None But Eagles

Could Look Him In The Face

  • 6th
  • December
  • 2012
I felt like I was reading this book for a really long time, but actually it took me two months, only because I interrupted this book with a lot of shorter, easier books. That makes me sound like a smug fast-reading jerk, which I might be. It took me longer than usual because I don’t find Sterne easy to read, I think because of all the dashes, although usually I love dashes all over the place and use them frequently myself. Usually I am all over this kind of thing, you know — Richardson, Fielding, all those bros, but Sterne’s prose kind of resists my brain sometimes, or vice versa. It’s the kind of thing I fully expect to fall head over heels for but I don’t. I felt the same way with A Sentimental Journey. I think Sterne had a lot of great things to say, was super funny and sharp but super sincere and sweet at the same time, but damn I just don’t find him readable! Maybe when I am older.

I finally pushed myself to finish it because I was eager to watch Michael Winterbottom’s film Tristram Shandy: A Cock & Bull Story. We recently finished watching his series The Trip, also with Steve Coogan and Rob Brydon. I really enjoyed that series and am excited to see their treatment of this book.

I started off reading the paper book but moved to ebook because it was lighter to take in my bag (especially when I was reading something else at the same time but felt guilty leaving Tristram at home) but also because the dashes weren’t so huge in the ebook (—— vs —) which actually made a difference. Longer dashes = more stuttery reading, I guess? I guess.

There are so many hilarious bits in this book, but they aren’t pithy one-liners — most of the jokes stretch over a number of paragraphs, so that I ended up highlighting these swathes of pages for one joke or impressive insight. Which makes it a rewarding book to read but difficult to quote.

I confess to speed-reading through parts of it (especially near the end) and I probably missed a lot, mainly because I didn’t have the patience to understand it fully. Tristram went over my head a lot of the time and although there were parts where I did take the extra time to re-read and consult the footnotes and look up a word, and all that extra work actually paid off, I’m not used to reading that way unless I’m writing an essay so screw that noise. And there were so many threads that just fell away never to be found again. I would love to be an expert on Tristram but he’s joining a big group of books I would love to be an expert on, so get in line, Tristram. One day, when I am older, there will be no books left and I’ll come back to this one and learn it inside out.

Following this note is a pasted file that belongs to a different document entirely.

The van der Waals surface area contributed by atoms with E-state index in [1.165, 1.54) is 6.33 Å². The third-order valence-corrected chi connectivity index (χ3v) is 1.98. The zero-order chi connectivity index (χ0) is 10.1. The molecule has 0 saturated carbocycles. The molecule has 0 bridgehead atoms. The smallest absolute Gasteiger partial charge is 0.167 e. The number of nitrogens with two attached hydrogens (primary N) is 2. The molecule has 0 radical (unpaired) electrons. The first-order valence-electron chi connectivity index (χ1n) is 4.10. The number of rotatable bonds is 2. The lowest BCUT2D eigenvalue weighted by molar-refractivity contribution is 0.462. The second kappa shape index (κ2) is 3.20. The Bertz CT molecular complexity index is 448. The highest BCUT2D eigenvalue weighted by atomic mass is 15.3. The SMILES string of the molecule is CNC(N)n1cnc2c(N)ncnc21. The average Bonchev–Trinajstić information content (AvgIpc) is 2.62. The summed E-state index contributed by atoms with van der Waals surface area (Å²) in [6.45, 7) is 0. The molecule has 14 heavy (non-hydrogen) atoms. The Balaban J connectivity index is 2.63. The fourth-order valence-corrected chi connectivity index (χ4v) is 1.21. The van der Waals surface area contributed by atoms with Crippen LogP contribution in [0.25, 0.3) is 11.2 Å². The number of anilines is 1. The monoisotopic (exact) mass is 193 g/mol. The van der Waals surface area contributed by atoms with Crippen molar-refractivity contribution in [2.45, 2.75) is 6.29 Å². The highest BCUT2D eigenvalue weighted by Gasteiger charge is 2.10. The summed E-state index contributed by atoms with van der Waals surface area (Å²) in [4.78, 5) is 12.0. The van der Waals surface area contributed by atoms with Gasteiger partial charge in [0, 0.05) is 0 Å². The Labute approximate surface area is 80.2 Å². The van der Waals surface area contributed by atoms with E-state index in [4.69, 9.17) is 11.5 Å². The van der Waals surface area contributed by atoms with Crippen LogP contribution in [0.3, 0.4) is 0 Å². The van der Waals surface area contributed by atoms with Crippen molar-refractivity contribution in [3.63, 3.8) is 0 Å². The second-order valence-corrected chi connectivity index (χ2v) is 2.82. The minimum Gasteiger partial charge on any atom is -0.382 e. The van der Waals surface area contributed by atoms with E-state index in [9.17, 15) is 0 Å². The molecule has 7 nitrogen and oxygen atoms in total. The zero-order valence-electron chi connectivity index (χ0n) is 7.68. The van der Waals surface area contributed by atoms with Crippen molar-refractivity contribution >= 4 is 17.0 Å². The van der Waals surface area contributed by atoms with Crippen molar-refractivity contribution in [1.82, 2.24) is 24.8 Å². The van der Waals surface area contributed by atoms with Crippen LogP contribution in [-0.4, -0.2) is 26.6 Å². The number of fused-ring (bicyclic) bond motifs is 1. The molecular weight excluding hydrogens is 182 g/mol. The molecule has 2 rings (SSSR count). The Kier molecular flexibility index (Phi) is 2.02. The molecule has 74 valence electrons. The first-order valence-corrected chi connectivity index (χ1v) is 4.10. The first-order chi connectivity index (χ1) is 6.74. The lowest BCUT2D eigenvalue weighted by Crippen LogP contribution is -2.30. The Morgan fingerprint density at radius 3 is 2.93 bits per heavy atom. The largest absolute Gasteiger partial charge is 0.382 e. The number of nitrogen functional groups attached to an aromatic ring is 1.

(My Goodreads review of Tristram Shandy by Laurence Sterne)

I felt like I was reading this book for a really long time, but actually it took me two months, only because I interrupted this book with a lot of shorter, easier books. That makes me sound like a smug fast-reading jerk, which I might be. It took me longer than usual because I don’t find Sterne easy to read, I think because of all the dashes, although usually I love dashes all over the place and use them frequently myself. Usually I am all over this kind of thing, you know — Richardson, Fielding, all those bros, but Sterne’s prose kind of resists my brain sometimes, or vice versa. It’s the kind of thing I fully expect to fall head over heels for but I don’t. I felt the same way with A Sentimental Journey. I think Sterne had a lot of great things to say, was super funny and sharp but super sincere and sweet at the same time, but damn I just don’t find him readable! Maybe when I am older.

I finally pushed myself to finish it because I was eager to watch Michael Winterbottom’s film Tristram Shandy: A Cock & Bull Story. We recently finished watching his series The Trip, also with Steve Coogan and Rob Brydon. I really enjoyed that series and am excited to see their treatment of this book.

I started off reading the paper book but moved to ebook because it was lighter to take in my bag (especially when I was reading something else at the same time but felt guilty leaving Tristram at home) but also because the dashes weren’t so huge in the ebook (—— vs —) which actually made a difference. Longer dashes = more stuttery reading, I guess? I guess.

There are so many hilarious bits in this book, but they aren’t pithy one-liners — most of the jokes stretch over a number of paragraphs, so that I ended up highlighting these swathes of pages for one joke or impressive insight. Which makes it a rewarding book to read but difficult to quote.

I confess to speed-reading through parts of it (especially near the end) and I probably missed a lot, mainly because I didn’t have the patience to understand it fully. Tristram went over my head a lot of the time and although there were parts where I did take the extra time to re-read and consult the footnotes and look up a word, and all that extra work actually paid off, I’m not used to reading that way unless I’m writing an essay so screw that noise. And there were so many threads that just fell away never to be found again. I would love to be an expert on Tristram but he’s joining a big group of books I would love to be an expert on, so get in line, Tristram. One day, when I am older, there will be no books left and I’ll come back to this one and learn it inside out.

(My Goodreads review of Tristram Shandy by Laurence Sterne)

TAG  /   #tristram shandy   #laurence sterne   #books
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